Summer-Fall 2010 Telluride Magazine

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mountainhealth Caffeine at Altitude: Friend or Foe? You can’t open a magazine or a visitor guide in Colorado without finding a warning about drinking caffeine at altitude. But are these admonitions science-based, or are they just a bad rap? According to Peter Hackett, MD, the world’s leading authority on altitude illness and Executive Director of the Institute for Altitude Medicine, it’s a myth that people need to avoid caffeine when traveling or recreating at high elevations. The concern, he says, is dehydration, because caffeine causes an abnormal increase in the excretion of urine (diuresis)—but regular coffee drinkers and caffeine junkies develop a tolerance to this effect. Hackett points to clinical studies performed at Mount Everest base camp, comparing

caffeine drinkers to those drinking only water. Climbers on caffeine were not affected by its diuretic properties; they were also less fatigued than the climbers drinking just water. That arousal can be a good thing. Hackett writes that caffeine doesn’t just perk up your mood, it also stimulates your brain, kidneys and breathing, all of which are helpful in acclimatizing to higher altitudes. Hackett also reasons that caffeine can help with headaches. Regular caffeine drinkers can suffer from headaches if they abruptly curtail its use, so it might be best not to kick the habit on a trip or a climb. Furthermore, high-altitude headaches are caused by dilation of blood vessels in the brain reacting to the decreased oxygen levels; caffeine constricts blood vessels and might ameliorate those effects. —D. Dion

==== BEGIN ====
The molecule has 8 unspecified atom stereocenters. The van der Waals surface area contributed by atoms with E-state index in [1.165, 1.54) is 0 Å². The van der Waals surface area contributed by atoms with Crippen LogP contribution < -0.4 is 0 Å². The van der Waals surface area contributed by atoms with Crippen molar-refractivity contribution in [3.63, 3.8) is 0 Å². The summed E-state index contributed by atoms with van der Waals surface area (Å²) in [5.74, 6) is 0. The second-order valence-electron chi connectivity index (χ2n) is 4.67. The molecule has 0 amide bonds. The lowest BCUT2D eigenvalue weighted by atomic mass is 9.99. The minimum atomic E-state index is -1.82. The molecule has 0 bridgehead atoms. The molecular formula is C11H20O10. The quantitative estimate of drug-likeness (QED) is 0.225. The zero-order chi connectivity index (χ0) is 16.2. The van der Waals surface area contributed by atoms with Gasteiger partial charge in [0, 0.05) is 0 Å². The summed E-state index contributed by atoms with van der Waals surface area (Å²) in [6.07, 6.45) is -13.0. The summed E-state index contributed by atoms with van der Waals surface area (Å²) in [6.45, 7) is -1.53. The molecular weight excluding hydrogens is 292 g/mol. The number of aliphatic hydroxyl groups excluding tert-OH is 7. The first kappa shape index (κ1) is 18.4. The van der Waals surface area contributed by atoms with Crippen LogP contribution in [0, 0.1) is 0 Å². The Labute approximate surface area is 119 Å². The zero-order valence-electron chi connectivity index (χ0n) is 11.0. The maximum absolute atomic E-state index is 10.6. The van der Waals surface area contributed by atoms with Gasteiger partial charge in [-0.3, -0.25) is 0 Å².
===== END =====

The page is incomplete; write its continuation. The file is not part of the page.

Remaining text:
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Despite its long history of use (marijuana has been prescribed since 2737 BC to treat everything from rheumatism to incontinence), the medicinal value of marijuana is still disputed today. Some effects of the drug, however, are well documented, including alleviation of nausea and vomiting; stimulation of hunger (important for patients undergoing chemotherapy or treatment for AIDS); and lessening of intraocular pressure (helpful for patients with glaucoma). Medicinal marijuana is legal in Canada, Austria, Germany, the Netherlands, Spain, Israel, Italy, Finland and Portugal, as well as in certain parts of the United States—including Colorado—although federal law still prohibits its use. —D. Dion

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summer/fall 2010

What are the medicinal properties of marijuana?

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